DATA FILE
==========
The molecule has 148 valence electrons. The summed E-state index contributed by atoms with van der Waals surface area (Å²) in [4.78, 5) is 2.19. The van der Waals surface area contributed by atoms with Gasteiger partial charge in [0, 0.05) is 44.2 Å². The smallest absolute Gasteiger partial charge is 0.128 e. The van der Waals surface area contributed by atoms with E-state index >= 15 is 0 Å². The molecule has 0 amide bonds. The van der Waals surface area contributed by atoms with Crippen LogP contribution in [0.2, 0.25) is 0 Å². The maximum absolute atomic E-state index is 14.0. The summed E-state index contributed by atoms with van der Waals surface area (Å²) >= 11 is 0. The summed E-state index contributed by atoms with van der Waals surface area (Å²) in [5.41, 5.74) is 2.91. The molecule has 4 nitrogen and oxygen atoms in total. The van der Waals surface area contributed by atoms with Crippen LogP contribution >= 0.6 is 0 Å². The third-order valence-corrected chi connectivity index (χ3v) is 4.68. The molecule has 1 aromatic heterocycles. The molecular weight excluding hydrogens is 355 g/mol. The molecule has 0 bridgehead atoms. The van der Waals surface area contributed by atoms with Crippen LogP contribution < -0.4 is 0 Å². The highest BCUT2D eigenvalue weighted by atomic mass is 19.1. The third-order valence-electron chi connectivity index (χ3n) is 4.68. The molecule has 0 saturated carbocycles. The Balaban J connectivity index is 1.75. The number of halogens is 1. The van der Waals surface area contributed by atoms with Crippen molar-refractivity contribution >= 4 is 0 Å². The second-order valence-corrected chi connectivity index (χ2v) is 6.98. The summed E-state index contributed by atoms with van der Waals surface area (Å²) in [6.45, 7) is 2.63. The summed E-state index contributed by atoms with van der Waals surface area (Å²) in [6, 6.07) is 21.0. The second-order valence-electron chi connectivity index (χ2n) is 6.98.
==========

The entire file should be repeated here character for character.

The molecule has 148 valence electrons. The summed E-state index contributed by atoms with van der Waals surface area (Å²) in [4.78, 5) is 2.19. The van der Waals surface area contributed by atoms with Gasteiger partial charge in [0, 0.05) is 44.2 Å². The smallest absolute Gasteiger partial charge is 0.128 e. The van der Waals surface area contributed by atoms with E-state index >= 15 is 0 Å². The molecule has 0 amide bonds. The van der Waals surface area contributed by atoms with Crippen LogP contribution in [0.2, 0.25) is 0 Å². The maximum absolute atomic E-state index is 14.0. The summed E-state index contributed by atoms with van der Waals surface area (Å²) >= 11 is 0. The summed E-state index contributed by atoms with van der Waals surface area (Å²) in [5.41, 5.74) is 2.91. The molecule has 4 nitrogen and oxygen atoms in total. The van der Waals surface area contributed by atoms with Crippen LogP contribution >= 0.6 is 0 Å². The third-order valence-corrected chi connectivity index (χ3v) is 4.68. The molecule has 1 aromatic heterocycles. The molecular weight excluding hydrogens is 355 g/mol. The molecule has 0 bridgehead atoms. The van der Waals surface area contributed by atoms with Crippen LogP contribution < -0.4 is 0 Å². The highest BCUT2D eigenvalue weighted by atomic mass is 19.1. The third-order valence-electron chi connectivity index (χ3n) is 4.68. The molecule has 0 saturated carbocycles. The Balaban J connectivity index is 1.75. The number of halogens is 1. The van der Waals surface area contributed by atoms with Crippen molar-refractivity contribution >= 4 is 0 Å². The second-order valence-corrected chi connectivity index (χ2v) is 6.98. The summed E-state index contributed by atoms with van der Waals surface area (Å²) in [6.45, 7) is 2.63. The summed E-state index contributed by atoms with van der Waals surface area (Å²) in [6, 6.07) is 21.0. The second-order valence-electron chi connectivity index (χ2n) is 6.98.